Slusher v. State, 3-381A84

Docket NºNo. 3-381A84
Citation437 N.E.2d 97
Case DateJune 30, 1982
CourtCourt of Appeals of Indiana

Page 97

437 N.E.2d 97
Marietta SLUSHER and Frank Slusher, Defendants-Appellants,
STATE of Indiana, Plaintiff-Appellee.
No. 3-381A84.
Court of Appeals of Indiana,
Third District.
June 30, 1982.

Page 98

Bernard M. Tetek, Gerald N. Svetanoff, Gary, William G. Conover, Valparaiso, for defendants-appellants.

Linley E. Pearson, Atty. Gen., Thomas D. Quigley, Deputy Atty. Gen., Indianapolis, for plaintiff-appellee.


The appellants, husband and wife (Slushers) were the owners of an apartment house. Despite complaints and warnings about the deteriorated condition of the stairs and landings which constituted the rear access to the apartments, Slushers did nothing substantial to repair or replace the stairs and landings although they indicated they were planning to install a metal unit.

On May 7, 1979, while a social guest of one of the third floor tenants, Laureen Olsen went out upon the rear porch of the apartment. When she leaned against the railing it gave way and she fell to the ground below. A week later she died from injuries sustained in the fall.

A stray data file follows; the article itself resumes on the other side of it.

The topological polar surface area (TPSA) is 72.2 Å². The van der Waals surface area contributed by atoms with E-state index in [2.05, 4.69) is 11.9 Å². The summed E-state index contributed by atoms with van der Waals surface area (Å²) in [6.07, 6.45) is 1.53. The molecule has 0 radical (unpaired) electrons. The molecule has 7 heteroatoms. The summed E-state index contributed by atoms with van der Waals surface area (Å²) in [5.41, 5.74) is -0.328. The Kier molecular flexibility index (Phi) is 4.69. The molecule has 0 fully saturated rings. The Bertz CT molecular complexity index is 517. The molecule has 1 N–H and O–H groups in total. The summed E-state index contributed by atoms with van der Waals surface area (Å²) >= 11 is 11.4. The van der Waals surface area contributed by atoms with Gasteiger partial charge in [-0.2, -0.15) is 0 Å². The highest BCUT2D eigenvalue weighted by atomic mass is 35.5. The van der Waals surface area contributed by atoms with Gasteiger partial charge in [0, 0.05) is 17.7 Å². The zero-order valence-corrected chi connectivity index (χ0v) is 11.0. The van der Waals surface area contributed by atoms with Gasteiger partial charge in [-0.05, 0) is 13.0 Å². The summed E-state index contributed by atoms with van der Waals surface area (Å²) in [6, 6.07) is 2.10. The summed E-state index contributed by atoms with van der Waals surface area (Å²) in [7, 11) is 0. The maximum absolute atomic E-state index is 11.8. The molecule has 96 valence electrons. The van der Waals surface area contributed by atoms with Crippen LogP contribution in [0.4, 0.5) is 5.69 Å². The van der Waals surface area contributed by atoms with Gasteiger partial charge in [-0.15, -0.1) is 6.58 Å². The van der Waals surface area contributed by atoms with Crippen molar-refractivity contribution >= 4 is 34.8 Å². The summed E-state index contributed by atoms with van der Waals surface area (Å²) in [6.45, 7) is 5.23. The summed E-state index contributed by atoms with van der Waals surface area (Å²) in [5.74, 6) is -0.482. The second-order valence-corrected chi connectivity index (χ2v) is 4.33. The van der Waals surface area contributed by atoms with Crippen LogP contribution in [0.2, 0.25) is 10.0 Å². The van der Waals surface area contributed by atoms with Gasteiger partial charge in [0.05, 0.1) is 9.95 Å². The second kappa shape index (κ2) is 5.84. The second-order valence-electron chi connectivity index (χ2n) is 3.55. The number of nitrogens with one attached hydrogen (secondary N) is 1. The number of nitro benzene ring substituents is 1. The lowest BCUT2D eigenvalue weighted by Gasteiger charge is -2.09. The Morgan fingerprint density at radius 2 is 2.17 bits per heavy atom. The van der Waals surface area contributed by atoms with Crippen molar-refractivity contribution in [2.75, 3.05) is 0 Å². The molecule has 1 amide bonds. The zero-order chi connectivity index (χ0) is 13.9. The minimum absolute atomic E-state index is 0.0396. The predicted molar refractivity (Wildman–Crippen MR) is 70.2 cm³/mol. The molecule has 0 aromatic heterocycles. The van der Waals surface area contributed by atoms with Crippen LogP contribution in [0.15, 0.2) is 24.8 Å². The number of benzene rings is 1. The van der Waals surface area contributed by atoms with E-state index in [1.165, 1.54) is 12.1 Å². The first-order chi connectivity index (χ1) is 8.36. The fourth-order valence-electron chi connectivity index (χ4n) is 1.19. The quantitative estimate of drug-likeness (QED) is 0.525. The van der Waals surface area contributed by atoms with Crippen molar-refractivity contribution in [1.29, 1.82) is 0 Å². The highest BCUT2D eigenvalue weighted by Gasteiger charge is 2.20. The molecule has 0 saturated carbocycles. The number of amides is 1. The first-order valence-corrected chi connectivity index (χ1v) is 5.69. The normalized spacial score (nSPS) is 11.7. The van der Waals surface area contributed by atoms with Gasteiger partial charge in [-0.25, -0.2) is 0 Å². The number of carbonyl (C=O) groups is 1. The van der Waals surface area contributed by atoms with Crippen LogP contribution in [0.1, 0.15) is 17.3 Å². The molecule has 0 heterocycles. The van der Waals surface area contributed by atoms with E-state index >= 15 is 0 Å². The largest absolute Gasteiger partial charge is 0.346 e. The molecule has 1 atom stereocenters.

Upon these events the Slushers were indicted and convicted of reckless homicide. On appeal Slushers challenge the sufficiency of both the indictment and the evidence.

Their argument challenging the evidence addresses the question of whether the evidence established that they had a common law duty to the deceased which could serve as the necessary predicate for criminal liability. 1 We agree with the state that

Page 99

a common law duty was imposed upon the landlords.

The Slushers had a duty to maintain in safe condition the common stairways and other parts of the building used in common by tenants and over which the landlords retained control. Rossow v. Jones (1980), Ind.App., 404 N.E.2d 12. See also Tippecanoe Loan & Trust Co. v. Jester (1913), 180 Ind. 357, 101 N.E. 915; Coleman v. DeMoss (1969), 144 Ind.App. 408, 246 N.E.2d 483; Restatement (Second) of Property, Landlord & Tenant Sec. 17.3 at 189 (1977); Restatement (Second) of Torts Sec. 360 at 250 (1965); Prosser, Law of Torts (4th Ed. 1971) Sec. 63 at 405-408.